Wednesday, July 3, 2013

Things I'm Tired of Seeing

I recently returned from Seton Hill University (where I teach in their MFA Writing Popular Fiction program...  Go look it up), and the powers that be handed down a topic of conversation.

What are you tired of seeing in your genre?

It's actually a very complex question that deserves a great deal of examination.  No matter your genre, there are tropes, cliches, overused situations and rip-offs that drive writers and readers up a wall.  If you are writing, it is your responsibility to try to constantly improve, to elevate the genre, if you will.  So, taking a cue from Rob Hart in his blog-post, I thought I might share ten things that make me kitten-punching angry when I read them for the millionth time.

10.  Weak Female Characters - Women that "need" a man, women that are incapable of making decisions on their own, and women that exist for no other reason than to be a damsel in distress, lead me to ask one question of the writers who create them:  Where the hell do you people live?  I'm in Texas, and women here don't act like that!  Point me to the city of simpering gyno-Americans and let me open up a Kajukenbo school there!  Please!  Look, when you create a character, you want that character to be real, right?  You want people to resonate with them?  You want them to be loved?  Maybe?  The women I've always found attractive, or even mildly interesting, have never been the "oops-I-fell-down-please-help-me" type.  They've been the "oh-no-he-DIDN'T" type that has opinions,  strength, and enough intelligence to accomplish her goals.

9.  Sex for the Sake of Sex - Look, I'm not a prude.  Really.  But if your manuscript reads like the plot to every bad porno that's out there, you're doing something wrong.  Sure, it's fine to have your characters bonk like rabid weasels.  But in your book, there has to be a reason for it.  It should advance the plot.  It should define the character.  It should not be "Well, I haven't put a graphic description of someone's wang in for about fifty pages..."  Even in erotica, the sex should do something to advance the story or character.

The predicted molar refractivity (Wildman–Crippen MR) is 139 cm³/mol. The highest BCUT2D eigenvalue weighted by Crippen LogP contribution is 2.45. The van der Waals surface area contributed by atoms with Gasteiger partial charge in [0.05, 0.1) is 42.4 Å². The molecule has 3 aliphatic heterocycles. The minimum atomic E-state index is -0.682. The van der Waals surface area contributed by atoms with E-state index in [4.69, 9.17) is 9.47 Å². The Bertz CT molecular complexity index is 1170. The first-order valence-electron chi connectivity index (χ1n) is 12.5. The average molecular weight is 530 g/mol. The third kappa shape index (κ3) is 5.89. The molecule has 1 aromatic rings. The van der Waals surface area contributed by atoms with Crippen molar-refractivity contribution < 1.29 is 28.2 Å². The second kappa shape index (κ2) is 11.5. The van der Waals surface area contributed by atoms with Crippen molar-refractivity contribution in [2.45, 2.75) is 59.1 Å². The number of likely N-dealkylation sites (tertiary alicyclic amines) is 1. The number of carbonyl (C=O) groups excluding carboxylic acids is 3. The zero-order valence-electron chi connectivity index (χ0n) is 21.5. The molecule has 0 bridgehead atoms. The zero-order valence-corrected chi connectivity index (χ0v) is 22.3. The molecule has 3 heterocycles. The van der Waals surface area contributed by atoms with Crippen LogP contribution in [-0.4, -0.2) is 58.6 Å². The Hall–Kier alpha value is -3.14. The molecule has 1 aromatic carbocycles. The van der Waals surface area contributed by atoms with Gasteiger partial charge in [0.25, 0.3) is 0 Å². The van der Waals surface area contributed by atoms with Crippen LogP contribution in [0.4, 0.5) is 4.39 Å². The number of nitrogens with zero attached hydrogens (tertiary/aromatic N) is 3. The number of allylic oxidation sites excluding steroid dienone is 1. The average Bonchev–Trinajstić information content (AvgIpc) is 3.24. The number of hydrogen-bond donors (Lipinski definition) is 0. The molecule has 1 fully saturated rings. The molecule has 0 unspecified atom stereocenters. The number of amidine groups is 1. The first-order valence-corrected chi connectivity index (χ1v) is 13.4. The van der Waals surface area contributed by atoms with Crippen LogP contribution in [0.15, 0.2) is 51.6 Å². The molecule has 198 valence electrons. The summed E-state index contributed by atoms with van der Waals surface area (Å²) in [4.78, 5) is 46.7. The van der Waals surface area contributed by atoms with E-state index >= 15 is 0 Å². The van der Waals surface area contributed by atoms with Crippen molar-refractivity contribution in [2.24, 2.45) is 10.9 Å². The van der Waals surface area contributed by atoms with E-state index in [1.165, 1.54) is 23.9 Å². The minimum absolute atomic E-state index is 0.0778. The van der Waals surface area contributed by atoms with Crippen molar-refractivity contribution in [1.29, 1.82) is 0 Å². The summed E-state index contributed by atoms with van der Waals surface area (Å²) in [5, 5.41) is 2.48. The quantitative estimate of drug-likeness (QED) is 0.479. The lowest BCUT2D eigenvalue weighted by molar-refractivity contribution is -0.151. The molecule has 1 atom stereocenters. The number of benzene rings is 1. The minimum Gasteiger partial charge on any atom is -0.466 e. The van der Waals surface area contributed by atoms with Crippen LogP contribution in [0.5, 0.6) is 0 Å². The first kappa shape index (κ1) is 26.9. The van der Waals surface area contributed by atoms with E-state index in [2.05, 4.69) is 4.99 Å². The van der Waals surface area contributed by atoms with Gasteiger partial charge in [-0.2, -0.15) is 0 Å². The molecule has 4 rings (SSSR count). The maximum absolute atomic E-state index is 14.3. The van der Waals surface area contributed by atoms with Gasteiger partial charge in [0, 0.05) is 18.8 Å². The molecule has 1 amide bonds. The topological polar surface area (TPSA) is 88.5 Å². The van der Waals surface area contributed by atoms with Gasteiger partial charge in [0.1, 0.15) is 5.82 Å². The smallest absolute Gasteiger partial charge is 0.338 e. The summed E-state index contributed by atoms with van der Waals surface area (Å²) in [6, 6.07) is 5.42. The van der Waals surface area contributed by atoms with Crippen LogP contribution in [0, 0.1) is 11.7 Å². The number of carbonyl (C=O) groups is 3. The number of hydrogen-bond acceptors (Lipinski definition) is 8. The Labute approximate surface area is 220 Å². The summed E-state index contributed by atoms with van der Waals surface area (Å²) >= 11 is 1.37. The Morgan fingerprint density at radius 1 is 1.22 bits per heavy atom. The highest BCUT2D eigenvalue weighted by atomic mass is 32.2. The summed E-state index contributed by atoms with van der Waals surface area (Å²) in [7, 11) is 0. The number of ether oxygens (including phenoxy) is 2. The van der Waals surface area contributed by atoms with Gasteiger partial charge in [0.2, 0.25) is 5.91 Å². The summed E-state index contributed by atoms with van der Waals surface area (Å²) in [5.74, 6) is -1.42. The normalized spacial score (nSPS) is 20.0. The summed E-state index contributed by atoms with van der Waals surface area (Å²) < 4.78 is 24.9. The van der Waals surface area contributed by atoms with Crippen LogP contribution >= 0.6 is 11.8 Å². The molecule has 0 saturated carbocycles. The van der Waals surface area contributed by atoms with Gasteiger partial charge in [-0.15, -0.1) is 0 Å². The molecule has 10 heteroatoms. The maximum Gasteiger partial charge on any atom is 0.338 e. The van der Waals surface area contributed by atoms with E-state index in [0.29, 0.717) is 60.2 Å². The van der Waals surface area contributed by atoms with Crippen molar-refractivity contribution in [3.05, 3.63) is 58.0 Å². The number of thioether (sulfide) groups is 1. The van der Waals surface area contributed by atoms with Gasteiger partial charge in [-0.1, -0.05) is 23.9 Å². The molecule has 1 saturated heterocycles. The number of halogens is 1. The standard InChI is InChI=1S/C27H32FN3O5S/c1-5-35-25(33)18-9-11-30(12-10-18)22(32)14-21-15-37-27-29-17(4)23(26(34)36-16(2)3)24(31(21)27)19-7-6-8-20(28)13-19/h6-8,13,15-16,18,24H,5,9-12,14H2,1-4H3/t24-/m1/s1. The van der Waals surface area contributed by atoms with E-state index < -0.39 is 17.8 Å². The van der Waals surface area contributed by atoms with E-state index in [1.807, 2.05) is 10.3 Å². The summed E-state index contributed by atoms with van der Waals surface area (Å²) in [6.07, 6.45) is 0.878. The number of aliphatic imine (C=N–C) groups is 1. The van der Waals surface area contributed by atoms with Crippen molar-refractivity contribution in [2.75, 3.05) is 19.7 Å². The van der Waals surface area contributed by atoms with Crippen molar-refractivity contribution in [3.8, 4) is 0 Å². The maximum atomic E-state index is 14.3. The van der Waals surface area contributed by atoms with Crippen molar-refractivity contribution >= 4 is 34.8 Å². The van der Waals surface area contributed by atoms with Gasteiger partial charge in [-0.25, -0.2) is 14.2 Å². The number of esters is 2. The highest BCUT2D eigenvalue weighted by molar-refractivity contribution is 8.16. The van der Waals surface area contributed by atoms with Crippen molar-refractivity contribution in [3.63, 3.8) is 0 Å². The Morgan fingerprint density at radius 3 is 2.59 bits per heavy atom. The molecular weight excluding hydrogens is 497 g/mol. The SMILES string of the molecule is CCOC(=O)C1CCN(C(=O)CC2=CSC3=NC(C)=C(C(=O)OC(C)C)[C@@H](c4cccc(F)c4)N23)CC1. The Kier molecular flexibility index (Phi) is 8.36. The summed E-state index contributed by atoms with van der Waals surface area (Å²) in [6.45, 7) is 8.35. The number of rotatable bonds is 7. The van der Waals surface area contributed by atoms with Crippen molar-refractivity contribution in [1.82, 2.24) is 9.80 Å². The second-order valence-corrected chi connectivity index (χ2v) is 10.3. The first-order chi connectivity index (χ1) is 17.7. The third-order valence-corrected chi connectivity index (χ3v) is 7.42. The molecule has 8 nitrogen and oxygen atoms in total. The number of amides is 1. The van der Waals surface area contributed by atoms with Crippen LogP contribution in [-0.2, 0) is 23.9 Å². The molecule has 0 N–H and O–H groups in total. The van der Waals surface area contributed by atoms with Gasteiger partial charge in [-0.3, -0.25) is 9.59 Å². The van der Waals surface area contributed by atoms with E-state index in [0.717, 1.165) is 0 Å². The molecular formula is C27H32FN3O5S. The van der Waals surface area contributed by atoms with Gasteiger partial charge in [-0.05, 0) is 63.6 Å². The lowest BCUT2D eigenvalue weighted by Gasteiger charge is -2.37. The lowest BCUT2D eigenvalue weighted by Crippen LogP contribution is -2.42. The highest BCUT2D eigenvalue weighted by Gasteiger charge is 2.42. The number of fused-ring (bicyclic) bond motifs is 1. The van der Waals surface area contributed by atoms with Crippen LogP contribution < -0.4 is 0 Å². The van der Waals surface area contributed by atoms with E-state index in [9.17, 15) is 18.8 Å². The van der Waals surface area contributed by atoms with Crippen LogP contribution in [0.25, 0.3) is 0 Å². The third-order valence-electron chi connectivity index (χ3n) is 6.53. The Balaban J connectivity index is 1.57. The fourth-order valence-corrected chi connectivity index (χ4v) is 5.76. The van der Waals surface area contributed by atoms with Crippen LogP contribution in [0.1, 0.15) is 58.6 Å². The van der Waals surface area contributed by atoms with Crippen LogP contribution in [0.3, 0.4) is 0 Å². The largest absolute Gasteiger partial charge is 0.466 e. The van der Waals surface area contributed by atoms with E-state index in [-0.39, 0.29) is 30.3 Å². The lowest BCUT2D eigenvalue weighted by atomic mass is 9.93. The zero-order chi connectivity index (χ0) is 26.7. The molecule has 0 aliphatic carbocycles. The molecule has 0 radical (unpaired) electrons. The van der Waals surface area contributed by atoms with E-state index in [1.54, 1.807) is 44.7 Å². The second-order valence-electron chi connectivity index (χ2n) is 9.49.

8.  Magic Without Consequence - Magic, by definition, is the manipulation of energy to influence an outcome.  That's the truncated version, and I don't feel like typing the whole thing when I'm ranting, so go with me.  That energy has to come from somewhere, right?  I mean, Einstein said so, right?  So that means it has to come from either an outside source or the user's body.  If it's from the body, that energy has to be generated by the consumption of food, otherwise the body will wither and die, so that character is going to be hungry all the time.  If it's outside, where's it coming from?  The plants?  Okay, they'll wither and die.  Gods?  Better believe they'll want something in return.  And if you're directing the energy through the character's body, how much energy can that body handle without going into "HOLY-SHIT-I'M-ON-FIRE!!!" mode?  Think these things through, people.  Please.

7.  "The Chosen One" - If I had a nickel for every story I've read (both published and not-yet published) where some kid is revealed to be the SAVIOR OF THE WORLD! (cue music) who has been hidden in plain sight for fifteen or so years, I'd have a rather large sack of nickels.  Please, people, I know it's a time-honored storyline, but it's been beaten bloody lately.  Let is rest for, let's say, ten years?  Fifteen?  That might be nice.